Connect with Point of View   to get exclusive commentary and updates

Children Are Machines

Print Friendly, PDF & Email

Atheists cannot live consistently with their worldview because it contradicts what we know about the world. That is just one of the key principles in the new book by Nancy Pearcey, Finding Truth: 5 Principles for Unmasking Secularism, and other God Substitutes. She develops five principles from Romans 1 that provide a guidebook on how to evaluate other worldviews while also making a convincing case for Christianity.

One of the stories she tells in her book and told on my radio program comes from Rodney Brooks. He is professor emeritus at MIT and is author of the book, Flesh and Machines. He writes that a human being is nothing but a machine—a “big bag of skin full of biomolecules” interacting by the laws of physics and chemistry.

We might add that it is difficult to see people that way. But Rodney Brooks goes on to add that: “when I look at my children, I can, when I force myself, . . . see that they are machines.”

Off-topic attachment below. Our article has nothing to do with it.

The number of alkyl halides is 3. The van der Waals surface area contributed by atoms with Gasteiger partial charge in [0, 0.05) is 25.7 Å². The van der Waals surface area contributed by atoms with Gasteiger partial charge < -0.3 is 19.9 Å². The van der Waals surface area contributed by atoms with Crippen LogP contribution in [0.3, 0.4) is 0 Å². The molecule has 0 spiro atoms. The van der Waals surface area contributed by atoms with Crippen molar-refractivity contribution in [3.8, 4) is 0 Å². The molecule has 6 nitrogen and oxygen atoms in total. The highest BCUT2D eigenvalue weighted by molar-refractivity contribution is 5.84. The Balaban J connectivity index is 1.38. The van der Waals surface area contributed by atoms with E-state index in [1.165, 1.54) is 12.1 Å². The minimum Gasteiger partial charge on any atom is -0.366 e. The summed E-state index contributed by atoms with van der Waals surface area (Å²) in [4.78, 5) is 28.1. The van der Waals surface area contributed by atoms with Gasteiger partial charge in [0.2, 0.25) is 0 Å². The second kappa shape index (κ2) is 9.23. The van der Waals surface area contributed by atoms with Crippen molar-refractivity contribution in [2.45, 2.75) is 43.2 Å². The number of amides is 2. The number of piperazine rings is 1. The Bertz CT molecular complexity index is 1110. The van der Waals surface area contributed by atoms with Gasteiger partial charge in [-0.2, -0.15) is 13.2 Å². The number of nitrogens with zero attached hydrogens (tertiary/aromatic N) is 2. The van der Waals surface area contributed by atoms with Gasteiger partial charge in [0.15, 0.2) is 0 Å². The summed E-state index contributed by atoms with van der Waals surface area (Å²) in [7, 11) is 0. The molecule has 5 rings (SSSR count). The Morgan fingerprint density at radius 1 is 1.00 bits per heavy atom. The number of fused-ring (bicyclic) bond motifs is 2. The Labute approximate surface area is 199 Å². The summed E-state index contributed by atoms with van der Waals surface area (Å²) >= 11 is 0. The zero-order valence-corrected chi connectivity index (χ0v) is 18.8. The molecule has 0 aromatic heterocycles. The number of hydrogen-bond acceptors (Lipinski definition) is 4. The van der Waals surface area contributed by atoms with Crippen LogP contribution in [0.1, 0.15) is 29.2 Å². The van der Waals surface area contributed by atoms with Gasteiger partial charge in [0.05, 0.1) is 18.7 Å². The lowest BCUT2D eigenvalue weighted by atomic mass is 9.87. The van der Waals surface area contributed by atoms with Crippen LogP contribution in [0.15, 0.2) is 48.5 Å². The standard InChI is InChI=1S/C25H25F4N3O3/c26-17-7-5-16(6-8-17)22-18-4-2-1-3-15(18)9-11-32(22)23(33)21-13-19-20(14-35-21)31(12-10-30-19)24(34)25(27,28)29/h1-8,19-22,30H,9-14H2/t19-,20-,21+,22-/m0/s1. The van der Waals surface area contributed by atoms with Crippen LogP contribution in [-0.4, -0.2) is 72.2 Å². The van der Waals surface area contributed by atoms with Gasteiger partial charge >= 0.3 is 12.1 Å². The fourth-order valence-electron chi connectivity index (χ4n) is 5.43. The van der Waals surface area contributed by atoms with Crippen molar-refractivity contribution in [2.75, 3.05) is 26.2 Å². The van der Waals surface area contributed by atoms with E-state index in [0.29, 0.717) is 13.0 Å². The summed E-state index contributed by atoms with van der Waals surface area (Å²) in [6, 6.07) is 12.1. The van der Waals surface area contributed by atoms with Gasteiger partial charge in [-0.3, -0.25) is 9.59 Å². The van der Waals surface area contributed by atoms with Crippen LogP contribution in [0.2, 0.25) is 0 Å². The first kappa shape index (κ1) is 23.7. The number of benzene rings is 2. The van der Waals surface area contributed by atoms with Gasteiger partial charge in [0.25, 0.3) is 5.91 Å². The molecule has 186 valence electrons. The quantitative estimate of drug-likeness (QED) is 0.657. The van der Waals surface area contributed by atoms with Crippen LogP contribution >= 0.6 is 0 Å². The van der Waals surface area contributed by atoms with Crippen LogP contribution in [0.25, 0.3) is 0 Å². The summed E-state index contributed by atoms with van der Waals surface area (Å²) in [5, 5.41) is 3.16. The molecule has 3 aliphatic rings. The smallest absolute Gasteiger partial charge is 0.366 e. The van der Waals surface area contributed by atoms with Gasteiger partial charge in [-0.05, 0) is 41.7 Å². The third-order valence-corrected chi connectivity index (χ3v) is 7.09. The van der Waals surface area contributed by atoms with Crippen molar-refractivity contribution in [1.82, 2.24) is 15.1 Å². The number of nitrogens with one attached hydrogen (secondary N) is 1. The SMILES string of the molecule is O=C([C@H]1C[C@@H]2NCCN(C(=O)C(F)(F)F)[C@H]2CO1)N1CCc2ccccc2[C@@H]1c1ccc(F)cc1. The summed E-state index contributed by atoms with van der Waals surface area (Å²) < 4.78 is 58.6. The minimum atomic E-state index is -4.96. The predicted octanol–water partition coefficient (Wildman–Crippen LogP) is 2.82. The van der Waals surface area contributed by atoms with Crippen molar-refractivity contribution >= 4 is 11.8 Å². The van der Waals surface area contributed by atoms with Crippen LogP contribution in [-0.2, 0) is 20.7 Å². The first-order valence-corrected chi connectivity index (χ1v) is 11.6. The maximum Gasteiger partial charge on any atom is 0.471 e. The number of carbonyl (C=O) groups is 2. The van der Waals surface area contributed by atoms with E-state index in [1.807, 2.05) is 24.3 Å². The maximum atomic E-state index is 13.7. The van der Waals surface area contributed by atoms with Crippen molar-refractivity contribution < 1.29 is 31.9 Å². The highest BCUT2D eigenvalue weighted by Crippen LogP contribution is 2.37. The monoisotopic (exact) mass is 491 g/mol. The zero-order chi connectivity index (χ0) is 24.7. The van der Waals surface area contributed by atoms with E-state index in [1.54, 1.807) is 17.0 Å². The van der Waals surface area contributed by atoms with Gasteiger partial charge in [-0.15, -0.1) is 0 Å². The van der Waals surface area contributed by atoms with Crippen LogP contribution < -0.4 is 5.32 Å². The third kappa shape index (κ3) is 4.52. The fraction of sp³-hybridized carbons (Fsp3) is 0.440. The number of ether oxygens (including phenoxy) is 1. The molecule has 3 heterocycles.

But is that how he treats his children? Of course not! He admits, “That is not how I treat them . . . I interact with them on an entirely different level. They have my unconditional love, the furthest one might be able to get from rational analysis.” Nancy Pearcey says that his worldview sticks out of his box.

How does he reconcile such a heart-wrenching cognitive dissonance? Actually, he really doesn’t even try. Brooks ends by saying, “I maintain two sets of inconsistent beliefs.” He (like so many other atheists, materialists or secularists) lives with an inconsistent set of beliefs because their worldview does not correspond with reality.

Nancy Pearcey’s book treats us to many of these “secular leaps of faith.” She talks about “free loading atheists” that steal ideals and principles from Christianity to prop up their beliefs and arguments. And she explains why worldviews commit suicide.

Her book will help you understand the world and hone your skills as you defend the Christian faith.

Viewpoints by Kerby Anderson

Viewpoints sign-up